: The aim of the paper is to investigate the position of the transient in its il/legal immigrant, colonised, refugee forms, particularly through the mestiza. These porous bodies exist in a world that attempts to create borders, both physical, legal and geographical, which has lead to an increasing number of spaces where states of exceptions preside and a borderland consciousness has emerged. These marginalised and liminal spaces deserve analytical attention not only for what they reveal of the people that exist within them but, also, what they expose of the people who exist outside of the liminal.
The human is clearly not conceived within human rights as these “rights” are not equally given over to all human beings. It would seem that one is only truly human if others recognise the individual as human; therefore, humanity is conditional and not guaranteed. Agamben’s notion of the homo sacer, Avery Gordon’s ghost and Achille Mbembe’s shadow are all theories explicated in this paper to define those marginalised, subjugated and cut off from a world of human recognition. Using Agamben’s state of exception and camp, Mbembe’s colony, Anzaldúa’s borderland and Coutin’s space of nonexistence, the spaces and states in which those without rights are situated are analysed and revealed to demonstrate the sheer number of those considered sub-human, non-human or homo sacer. The paper concludes with a suggestion of how human rights and equality can be bolstered through a post-humanist feminism based upon Braidotti’s philosophical nomadism via feminist protest and Andzaldúa’s autohistorias.
Keywords: borderland, homo sacer, mestiza, state of exception, transient
Intersectionality and the Study of Lived Citizenship: A Case Study on Migrant Women’s Experiences in Andalusia
GJSS 2011 8:2, pp. 114-136. [PDF]
: Two critical perspectives have arisen in the contemporary debate on citizenship. The first applies feminist and intersectional theory to the study of citizenship; the second focuses on the relationship between citizenship and everyday life, therefore developing a micro-sociological perspective on ‘lived citizenship’ (Lister et al. 2003; Lister 2005). Drawing on a theoretical framework which encompasses these two innovative directions in citizenship studies, the paper presents the main results of ethnographic research on migrant women’s everyday lived experiences of citizenship in the Spanish region of Andalusia. The analysis focuses on the experiences of these subjects in relation to intimate and family life, thus providing an example of an analysis of what has been called ‘intimate citizenship’ (Plummer 2003). The research, carried out between 2007 and 2010, involved 40 activists from 27 migrant women’s groups based in Andalusia, from both Third Countries and EU-27 Countries.
Keywords: Intersectional theory; Lived citizenship; Migrant women; Ethnography; Citizenship studies; Feminist research
The Matrifocal Household: Santería Religious Practice and Gender Relations Explored
GJSS 2011 8:2, pp. 137-148. [PDF]
: This paper highlights gender relations within households in Cuba, with specific focus on ‘matrifocality’ and its intrinsic link to the Cuban religion Santería. I propose that ‘matrifocality’ in this case is not only a response to state controlled efforts to induce gender equality, or historical influences as derived from movements of people in space and time as previously suggested; but it is also directly influenced by Santería, which serves as the main contributor to female empowerment in Afro-Cuban households. It is important to consider the inference of Santería religious practice when discussing gender relations in Afro-Cuban households, not only because of its omnipresence in such families, but also because Santería is considered to be a female normative religion. ‘Matrifocality’ in anthropology has classically been described as household formations recurrent in ‘poor’ neighbourhoods, mainly in North American slums, that are female-headed simply because of the lack of a dominant male presence. In contrast to this view, I argue that ‘matrifocality’ in Afro-Cuban households can be defined as female-headed, where husbands are present and active in decision-making, yet ultimately economic and social power resides with women. This, as I will argue, is a structure that is directly linked to the everyday practices of the female-centered religion Santería.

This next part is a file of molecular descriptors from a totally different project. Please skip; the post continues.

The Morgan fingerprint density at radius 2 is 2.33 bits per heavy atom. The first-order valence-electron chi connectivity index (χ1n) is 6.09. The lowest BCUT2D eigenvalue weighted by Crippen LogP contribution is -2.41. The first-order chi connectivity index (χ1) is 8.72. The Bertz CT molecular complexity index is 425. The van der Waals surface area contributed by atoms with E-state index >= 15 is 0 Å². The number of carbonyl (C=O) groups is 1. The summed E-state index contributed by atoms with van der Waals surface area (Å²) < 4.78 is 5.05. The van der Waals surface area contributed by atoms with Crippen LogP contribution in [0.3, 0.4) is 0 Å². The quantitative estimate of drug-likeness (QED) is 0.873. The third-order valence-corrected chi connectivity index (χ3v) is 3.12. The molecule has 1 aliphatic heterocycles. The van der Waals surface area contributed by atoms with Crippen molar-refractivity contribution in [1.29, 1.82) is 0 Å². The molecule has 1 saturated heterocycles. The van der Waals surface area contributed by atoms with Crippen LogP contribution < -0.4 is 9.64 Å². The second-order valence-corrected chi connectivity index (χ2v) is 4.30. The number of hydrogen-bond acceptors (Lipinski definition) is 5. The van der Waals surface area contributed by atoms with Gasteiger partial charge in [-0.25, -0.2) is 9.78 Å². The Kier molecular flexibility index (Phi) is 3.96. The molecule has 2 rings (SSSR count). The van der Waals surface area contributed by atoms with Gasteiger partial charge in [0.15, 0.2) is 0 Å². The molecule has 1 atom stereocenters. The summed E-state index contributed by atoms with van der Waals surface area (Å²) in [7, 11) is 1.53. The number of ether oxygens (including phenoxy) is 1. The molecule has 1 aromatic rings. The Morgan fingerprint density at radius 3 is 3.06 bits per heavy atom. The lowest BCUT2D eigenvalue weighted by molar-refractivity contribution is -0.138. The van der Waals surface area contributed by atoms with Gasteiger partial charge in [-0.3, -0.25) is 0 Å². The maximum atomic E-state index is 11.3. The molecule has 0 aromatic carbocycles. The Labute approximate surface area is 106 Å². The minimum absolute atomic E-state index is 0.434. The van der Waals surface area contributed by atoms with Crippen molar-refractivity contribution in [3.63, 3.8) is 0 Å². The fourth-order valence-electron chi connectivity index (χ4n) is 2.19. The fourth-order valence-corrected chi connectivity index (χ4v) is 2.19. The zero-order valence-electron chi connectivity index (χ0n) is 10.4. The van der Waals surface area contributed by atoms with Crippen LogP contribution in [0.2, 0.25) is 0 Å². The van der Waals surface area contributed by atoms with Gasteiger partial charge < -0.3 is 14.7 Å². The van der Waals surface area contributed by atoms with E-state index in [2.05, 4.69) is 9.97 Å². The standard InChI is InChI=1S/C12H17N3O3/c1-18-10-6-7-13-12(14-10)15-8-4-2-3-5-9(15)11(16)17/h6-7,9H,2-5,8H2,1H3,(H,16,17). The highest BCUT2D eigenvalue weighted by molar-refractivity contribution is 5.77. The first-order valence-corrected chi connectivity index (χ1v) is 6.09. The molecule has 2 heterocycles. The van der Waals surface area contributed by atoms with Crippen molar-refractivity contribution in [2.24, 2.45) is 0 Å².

Keywords: Cuba, Matrifocality, Santería, Afro-Cuban households, Gender relations
Interrupting Research: Ethnography of a Research Encounter with the Bororo People in Central Brazil
GJSS 2011 8:2, pp. 149-165. [PDF]
: This essay dialogues with feminist debates around ethics, epistemology and methodology. It analyzes the ‘failure’ of my research encounter with the Bororo people in Central Brazil. The essay uses the Brechtian theatrical concept of ‘interruption’ to scrutinize the empathic assumptions which inform feminist methodologies. It also demonstrates how ethical research opens a fruitful space for dialogue between researcher and researched. The relationship between researcher and researched is discussed in relation to the implicit hierarchies inherent in the global/local dichotomy. Using the insights of feminist epistemology, the essay ascertains the significance of feminist scholarship to the advancement of a more dialogical epistemology.
Keywords: feminist methodology, hierarchies of global and local, researcher and researched positionalities
Queering Translation: Transcultural Communication and the Site of the “You”
GJSS 2011 8:2, pp. 164-179. [PDF]
Abstract: Translators are often construed as mere intermediaries in transcultural com- munication, doing little more than transferring packages of meanings that have been unambiguously defined by other parties that really matter. However, translation is hardly innocent, and translation is hardly powerless. Translators produce texts and thereby identities/realities, and this text/identity/reality pro- duction cannot happen without interference/intervention from all participants in communication (which includes those parties that are usually theorised as passive, such as translators or recipients). Submission to hegemonic dis- courses is not a neutral non-decision, but a political act. Therefore, translators take part in the construction of identities. Transcultural communication is an ideal site to expose the cultural constructedness of identities/realities, thereby deconstructing these identities/realities and enabling allegedly passive recipi- ents to see through and behind social constructs.
Keywords: translation, transcultural communication, queer theory, identity construction